Natural Constipation Relief: 7 Smart Tricks for Travelers

Changes in mealtime, unfamiliar toilets: Here's how to plan for a more comfortable getaway.

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Almost 40 percent of people get constipated when they travel.


According to Connecticut-based gastroenterologist Ed Levine, MD, one big reason has to do with changes in your routine. Different meal times, a shifted sleeping schedule, or jet lag can throw off your body’s circadian rhythm and affect your digestive process. Another factor is what Dr. Oz famously called “safe toilet syndrome”—not being able to relax enough to use an unfamiliar bathroom. Depending the severity of symptoms and the length of your trip, travel constipation can simply be annoying or extremely uncomfortable. Use these natural constipation relief tips to get back on track.

Walk when you wake up.


Exercise increases the motility of the GI tract, says Dr. Levine. (That’s why hospital bed rest causes constipation—you’re much less mobile than usual.) Take a morning stroll to sneak in at least a little activity while you’re away, especially if you’re at a beach or lake where there’s not a lot of sightseeing in your itinerary.

Don’t sit for long stretches.


It’s tempting to not stop during a six-hour car ride so you can get where you’re going sooner. But long periods with no movement can put stress on your bowels. Dr. Levine recommends frequent pit stops to stretch your legs, drink water, and give yourself time to use the bathroom if you need it.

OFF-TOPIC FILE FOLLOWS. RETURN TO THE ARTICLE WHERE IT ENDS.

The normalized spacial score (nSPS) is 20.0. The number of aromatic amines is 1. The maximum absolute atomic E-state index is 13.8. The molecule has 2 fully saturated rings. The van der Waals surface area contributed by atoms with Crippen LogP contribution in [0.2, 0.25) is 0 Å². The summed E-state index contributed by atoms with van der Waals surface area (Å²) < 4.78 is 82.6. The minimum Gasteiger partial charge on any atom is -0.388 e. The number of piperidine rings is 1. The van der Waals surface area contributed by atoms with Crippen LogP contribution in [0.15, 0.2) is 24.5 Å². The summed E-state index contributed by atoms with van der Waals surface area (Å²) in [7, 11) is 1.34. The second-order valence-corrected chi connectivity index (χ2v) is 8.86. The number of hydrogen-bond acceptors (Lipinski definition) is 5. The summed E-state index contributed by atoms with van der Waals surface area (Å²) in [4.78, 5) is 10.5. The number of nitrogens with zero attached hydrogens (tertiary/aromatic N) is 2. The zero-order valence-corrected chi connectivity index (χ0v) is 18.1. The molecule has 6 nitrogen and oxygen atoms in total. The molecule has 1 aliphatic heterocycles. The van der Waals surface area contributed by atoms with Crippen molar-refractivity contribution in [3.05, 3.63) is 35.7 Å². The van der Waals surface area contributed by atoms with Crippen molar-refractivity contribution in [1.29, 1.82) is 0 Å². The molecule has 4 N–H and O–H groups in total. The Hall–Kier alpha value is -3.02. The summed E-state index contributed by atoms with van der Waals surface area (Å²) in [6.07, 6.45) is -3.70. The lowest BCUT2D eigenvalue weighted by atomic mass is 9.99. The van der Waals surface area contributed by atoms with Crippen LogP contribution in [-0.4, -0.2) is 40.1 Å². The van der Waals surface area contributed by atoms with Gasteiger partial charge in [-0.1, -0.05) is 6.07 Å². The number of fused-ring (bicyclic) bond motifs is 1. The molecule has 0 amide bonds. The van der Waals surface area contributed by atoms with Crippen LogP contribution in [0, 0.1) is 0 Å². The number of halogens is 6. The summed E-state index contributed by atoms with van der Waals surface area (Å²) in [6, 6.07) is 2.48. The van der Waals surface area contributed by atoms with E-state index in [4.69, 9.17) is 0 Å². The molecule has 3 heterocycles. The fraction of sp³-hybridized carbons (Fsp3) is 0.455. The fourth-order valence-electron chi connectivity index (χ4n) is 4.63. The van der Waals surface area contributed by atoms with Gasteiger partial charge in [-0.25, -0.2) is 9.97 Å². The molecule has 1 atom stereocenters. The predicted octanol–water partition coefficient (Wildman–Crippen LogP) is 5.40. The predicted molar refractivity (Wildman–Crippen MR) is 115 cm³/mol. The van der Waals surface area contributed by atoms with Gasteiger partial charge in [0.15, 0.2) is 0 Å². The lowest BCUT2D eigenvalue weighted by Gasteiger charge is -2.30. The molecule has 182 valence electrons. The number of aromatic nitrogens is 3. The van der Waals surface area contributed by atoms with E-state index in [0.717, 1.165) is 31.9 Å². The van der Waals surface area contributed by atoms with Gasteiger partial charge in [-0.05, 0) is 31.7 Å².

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Eat berries with breakfast.


Fiber helps fight constipation by bulking up stool, making it easier to move through your GI tract. If you're facing decadent vacation meals, it’s easy to forget to include it. But this sudden drop can clog you up, especially if you're used to eating oatmeal for breakfast and salads at lunch. Commit to eating produce at every meal, plus a snack or two of fresh fruit, to keep your fiber intake adequate.

Find a routine.


If you normally eat breakfast at 7:30 a.m., but don’t eat on vacation until 10:30 a.m, it can contribute to constipation. “Your stomach distends after meals, which sends a response to the colon to get rid of old stool,” says Dr. Levine. So a drastic change in your eating routine can throw off your usual bowel movement schedule. Going to bed and waking up as close to the times you do at home as you can will also help maintain your circadian rhythm, which helps regulate the hormones that play a role in digestion.

Drink up.


Being dehydrated is a risk factor for constipation, so be sure to take in more water intake than usual, especially if you’re traveling somewhere hotter or drier than the conditions at home. Water also helps fiber to be more effective in normalizing your bowel movements, according to the National Digestive Diseases Information Clearinghouse.

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Schedule bathroom breaks.


Ignoring the urge to go—say, because you’re waiting in line or you feel weird using a strange toilet—can sometimes lead to constipation, according to WebMD. If you know when you usually need a bathroom break, try to plan ahead to be near a place where you feel more comfortable making a pit stop.

Bring natural laxatives.


If you know you’re prone to travel constipation, you can try to prevent it by taking a stool softener or a laxative for a few days before you leave and while you’re away, WebMD recommends. Dr. Levine recently created a supplement, Good to Go, which contains a mix of natural laxatives meant to prevent traveler’s constipation that can be taken the morning of your trip and for the first few days.

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